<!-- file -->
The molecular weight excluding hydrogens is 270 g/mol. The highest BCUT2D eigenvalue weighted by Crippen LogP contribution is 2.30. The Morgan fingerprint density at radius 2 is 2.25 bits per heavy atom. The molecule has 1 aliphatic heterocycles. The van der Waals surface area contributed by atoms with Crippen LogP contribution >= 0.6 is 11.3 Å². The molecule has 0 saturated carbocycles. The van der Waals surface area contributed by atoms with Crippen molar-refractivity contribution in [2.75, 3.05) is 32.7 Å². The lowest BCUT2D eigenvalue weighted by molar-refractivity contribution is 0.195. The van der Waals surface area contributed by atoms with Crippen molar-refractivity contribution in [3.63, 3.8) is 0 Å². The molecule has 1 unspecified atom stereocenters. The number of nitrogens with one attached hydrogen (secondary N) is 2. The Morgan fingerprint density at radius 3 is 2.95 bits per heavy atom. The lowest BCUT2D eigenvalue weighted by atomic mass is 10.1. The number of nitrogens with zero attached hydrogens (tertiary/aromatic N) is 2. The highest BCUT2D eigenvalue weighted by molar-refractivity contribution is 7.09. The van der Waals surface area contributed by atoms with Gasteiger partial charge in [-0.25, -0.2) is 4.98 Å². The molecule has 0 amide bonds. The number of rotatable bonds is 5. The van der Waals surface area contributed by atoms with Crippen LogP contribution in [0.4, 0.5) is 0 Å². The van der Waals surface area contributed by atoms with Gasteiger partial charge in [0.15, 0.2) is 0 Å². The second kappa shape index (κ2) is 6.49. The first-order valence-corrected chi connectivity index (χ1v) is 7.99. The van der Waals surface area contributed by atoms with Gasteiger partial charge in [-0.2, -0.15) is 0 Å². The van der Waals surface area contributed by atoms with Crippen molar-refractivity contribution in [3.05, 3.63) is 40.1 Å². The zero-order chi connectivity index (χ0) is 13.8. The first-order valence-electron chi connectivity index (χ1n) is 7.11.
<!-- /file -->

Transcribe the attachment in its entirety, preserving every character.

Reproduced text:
The molecular weight excluding hydrogens is 270 g/mol. The highest BCUT2D eigenvalue weighted by Crippen LogP contribution is 2.30. The Morgan fingerprint density at radius 2 is 2.25 bits per heavy atom. The molecule has 1 aliphatic heterocycles. The van der Waals surface area contributed by atoms with Crippen LogP contribution >= 0.6 is 11.3 Å². The molecule has 0 saturated carbocycles. The van der Waals surface area contributed by atoms with Crippen molar-refractivity contribution in [2.75, 3.05) is 32.7 Å². The lowest BCUT2D eigenvalue weighted by molar-refractivity contribution is 0.195. The van der Waals surface area contributed by atoms with Crippen molar-refractivity contribution in [3.63, 3.8) is 0 Å². The molecule has 1 unspecified atom stereocenters. The number of nitrogens with one attached hydrogen (secondary N) is 2. The Morgan fingerprint density at radius 3 is 2.95 bits per heavy atom. The lowest BCUT2D eigenvalue weighted by atomic mass is 10.1. The number of nitrogens with zero attached hydrogens (tertiary/aromatic N) is 2. The highest BCUT2D eigenvalue weighted by molar-refractivity contribution is 7.09. The van der Waals surface area contributed by atoms with Gasteiger partial charge in [-0.25, -0.2) is 4.98 Å². The molecule has 0 amide bonds. The number of rotatable bonds is 5. The van der Waals surface area contributed by atoms with Crippen LogP contribution in [0.4, 0.5) is 0 Å². The van der Waals surface area contributed by atoms with Gasteiger partial charge in [0.15, 0.2) is 0 Å². The second kappa shape index (κ2) is 6.49. The first-order valence-corrected chi connectivity index (χ1v) is 7.99. The van der Waals surface area contributed by atoms with Gasteiger partial charge in [-0.2, -0.15) is 0 Å². The van der Waals surface area contributed by atoms with Crippen molar-refractivity contribution in [3.05, 3.63) is 40.1 Å². The zero-order chi connectivity index (χ0) is 13.8. The first-order valence-electron chi connectivity index (χ1n) is 7.11.